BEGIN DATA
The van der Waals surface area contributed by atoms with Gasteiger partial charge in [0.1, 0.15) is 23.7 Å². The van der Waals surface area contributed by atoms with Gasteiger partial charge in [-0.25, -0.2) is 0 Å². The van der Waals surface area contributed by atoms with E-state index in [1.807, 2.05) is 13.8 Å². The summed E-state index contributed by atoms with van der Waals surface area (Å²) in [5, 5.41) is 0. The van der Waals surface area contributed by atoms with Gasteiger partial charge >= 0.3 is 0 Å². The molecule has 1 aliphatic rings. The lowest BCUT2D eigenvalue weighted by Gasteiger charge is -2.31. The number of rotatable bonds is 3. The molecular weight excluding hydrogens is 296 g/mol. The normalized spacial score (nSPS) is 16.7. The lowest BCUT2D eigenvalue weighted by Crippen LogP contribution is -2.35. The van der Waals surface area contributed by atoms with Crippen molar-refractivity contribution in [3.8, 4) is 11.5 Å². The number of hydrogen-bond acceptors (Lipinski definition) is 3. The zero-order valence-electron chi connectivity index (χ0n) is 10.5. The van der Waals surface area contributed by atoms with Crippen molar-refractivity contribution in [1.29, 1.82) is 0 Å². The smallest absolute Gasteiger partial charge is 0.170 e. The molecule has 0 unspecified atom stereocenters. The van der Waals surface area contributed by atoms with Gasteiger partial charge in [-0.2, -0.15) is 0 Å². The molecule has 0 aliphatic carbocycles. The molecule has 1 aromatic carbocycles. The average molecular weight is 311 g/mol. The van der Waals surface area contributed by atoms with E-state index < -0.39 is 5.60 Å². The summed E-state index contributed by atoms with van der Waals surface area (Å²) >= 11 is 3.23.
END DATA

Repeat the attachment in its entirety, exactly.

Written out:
The van der Waals surface area contributed by atoms with Gasteiger partial charge in [0.1, 0.15) is 23.7 Å². The van der Waals surface area contributed by atoms with Gasteiger partial charge in [-0.25, -0.2) is 0 Å². The van der Waals surface area contributed by atoms with E-state index in [1.807, 2.05) is 13.8 Å². The summed E-state index contributed by atoms with van der Waals surface area (Å²) in [5, 5.41) is 0. The van der Waals surface area contributed by atoms with Gasteiger partial charge >= 0.3 is 0 Å². The molecule has 1 aliphatic rings. The lowest BCUT2D eigenvalue weighted by Gasteiger charge is -2.31. The number of rotatable bonds is 3. The molecular weight excluding hydrogens is 296 g/mol. The normalized spacial score (nSPS) is 16.7. The lowest BCUT2D eigenvalue weighted by Crippen LogP contribution is -2.35. The van der Waals surface area contributed by atoms with Crippen molar-refractivity contribution in [3.8, 4) is 11.5 Å². The number of hydrogen-bond acceptors (Lipinski definition) is 3. The zero-order valence-electron chi connectivity index (χ0n) is 10.5. The van der Waals surface area contributed by atoms with Crippen molar-refractivity contribution in [1.29, 1.82) is 0 Å². The smallest absolute Gasteiger partial charge is 0.170 e. The molecule has 0 unspecified atom stereocenters. The van der Waals surface area contributed by atoms with Gasteiger partial charge in [-0.2, -0.15) is 0 Å². The molecule has 0 aliphatic carbocycles. The molecule has 1 aromatic carbocycles. The average molecular weight is 311 g/mol. The van der Waals surface area contributed by atoms with E-state index < -0.39 is 5.60 Å². The summed E-state index contributed by atoms with van der Waals surface area (Å²) >= 11 is 3.23.